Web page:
MSG’s First Festival

MSG Entertainment is moving beyond four-wall promotion and is preparing for a major three-day festival in upper New York starting in 2010.

MSG has bought a 910-acre parcel of land in scenic Springfield, a community of approximately 4,500 (according to a 2000 census) that includes an Amish community. The company has already met with the community and, apart from the pleadings of a small group of NIMBYs, has the support of the town.

Don Simpson, former chief of House of Blues Canada, has been put in charge of the operation. Although this would be MSG’s first outdoor event, Simpson put it in perspective, citing the company’s long history in major events at venues like Madison Square Garden and Radio City Music Hall.

"The only difference here is they don’t have four walls and a roof over the top," Simpson told Pollstar.

MSG Entertainment President Jay Marciano and staff began looking for a festival site in the state of New York last year, something that could accommodate a festival the size of Coachella, Bonnaroo or ACL, Simpson said. He was brought on board last fall to iron out the details.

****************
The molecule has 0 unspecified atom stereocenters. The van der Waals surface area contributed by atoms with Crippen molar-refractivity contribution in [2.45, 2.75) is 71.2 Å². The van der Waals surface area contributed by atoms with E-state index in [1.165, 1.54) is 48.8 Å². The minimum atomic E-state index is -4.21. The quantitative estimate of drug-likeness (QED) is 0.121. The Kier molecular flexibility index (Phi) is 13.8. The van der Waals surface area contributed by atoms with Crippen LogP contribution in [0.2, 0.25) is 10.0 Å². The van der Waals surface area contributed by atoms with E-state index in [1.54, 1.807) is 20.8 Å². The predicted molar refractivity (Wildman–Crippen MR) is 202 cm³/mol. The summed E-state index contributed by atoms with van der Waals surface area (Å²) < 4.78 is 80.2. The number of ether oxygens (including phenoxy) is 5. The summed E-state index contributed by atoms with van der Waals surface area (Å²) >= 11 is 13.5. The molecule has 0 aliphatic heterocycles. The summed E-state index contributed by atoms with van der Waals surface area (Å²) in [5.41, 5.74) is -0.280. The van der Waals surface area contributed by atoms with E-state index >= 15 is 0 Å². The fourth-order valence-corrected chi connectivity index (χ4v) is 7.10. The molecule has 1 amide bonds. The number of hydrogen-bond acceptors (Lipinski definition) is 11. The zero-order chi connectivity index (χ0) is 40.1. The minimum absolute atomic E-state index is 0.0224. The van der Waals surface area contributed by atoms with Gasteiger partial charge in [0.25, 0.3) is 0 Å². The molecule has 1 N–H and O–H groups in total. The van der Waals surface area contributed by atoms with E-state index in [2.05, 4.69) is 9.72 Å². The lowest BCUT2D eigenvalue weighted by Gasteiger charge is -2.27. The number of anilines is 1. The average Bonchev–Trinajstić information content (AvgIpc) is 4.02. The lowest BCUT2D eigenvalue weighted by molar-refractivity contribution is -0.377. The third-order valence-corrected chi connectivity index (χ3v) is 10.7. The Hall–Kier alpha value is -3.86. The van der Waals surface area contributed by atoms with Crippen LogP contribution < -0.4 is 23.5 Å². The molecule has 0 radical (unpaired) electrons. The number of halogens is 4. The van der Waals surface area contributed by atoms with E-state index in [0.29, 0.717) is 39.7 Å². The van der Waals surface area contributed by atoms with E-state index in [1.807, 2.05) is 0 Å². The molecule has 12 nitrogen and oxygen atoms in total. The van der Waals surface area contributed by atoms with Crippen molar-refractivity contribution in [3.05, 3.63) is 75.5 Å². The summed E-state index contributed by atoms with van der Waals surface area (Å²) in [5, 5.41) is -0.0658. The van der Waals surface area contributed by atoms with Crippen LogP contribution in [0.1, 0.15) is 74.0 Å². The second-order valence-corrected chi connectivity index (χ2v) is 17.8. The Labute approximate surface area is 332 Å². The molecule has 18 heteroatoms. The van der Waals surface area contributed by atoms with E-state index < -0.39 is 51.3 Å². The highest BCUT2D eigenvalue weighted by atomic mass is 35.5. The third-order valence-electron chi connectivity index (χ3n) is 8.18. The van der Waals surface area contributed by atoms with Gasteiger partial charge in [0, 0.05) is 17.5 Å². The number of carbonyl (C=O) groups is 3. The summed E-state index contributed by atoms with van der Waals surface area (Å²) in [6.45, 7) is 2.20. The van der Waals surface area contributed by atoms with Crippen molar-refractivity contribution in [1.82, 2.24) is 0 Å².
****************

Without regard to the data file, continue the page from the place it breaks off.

"The location is just gorgeous," he said. "Beautiful rolling hills and green lower mountains. It’s one of those places where, when you see it, you go, ‘Wow, this looks so great.’"

The location is centrally located, drawing upon several major markets in a six-hour driving radius, including Boston, Syracuse, Buffalo, Montreal, Toronto, Pennsylvania, Massachusetts, New York City, Philadelphia and Pittsburgh. MSG estimated the draw at 40 million.

The site is near highway access but the town is a two-laner,. There are questions about traffic and sanitation, among other things, but Simpson stressed that it’s still early in the game. MSG is looking at RV parking sites and campsites near the parcel.

According to a New York Times article, the townspeople were split between their support over the advent of a major festival, but Simpson disagreed.

"Politely – how can I say it – the squeaky wheel gets the grease and a few people have made comments about it," he said. "We feel, so far, we’ve had overwhelming support. We held a community meeting back in June where we invited the community just to come and find out what it was all about and educate them. There are 1,200 people in the whole township and about 250 people showed up.

"There was great interest in the event and the overwhelming majority of the people who left that evening were very pleased and very excited about the project."

MSG has estimated the event, including a semi-permanent main stage, will cost $15 million, although Simpson agreed it was a preliminary estimate.

"We’ve got a long way to go. … That number could change as we get into it and decide to do more." – Joe Reinartz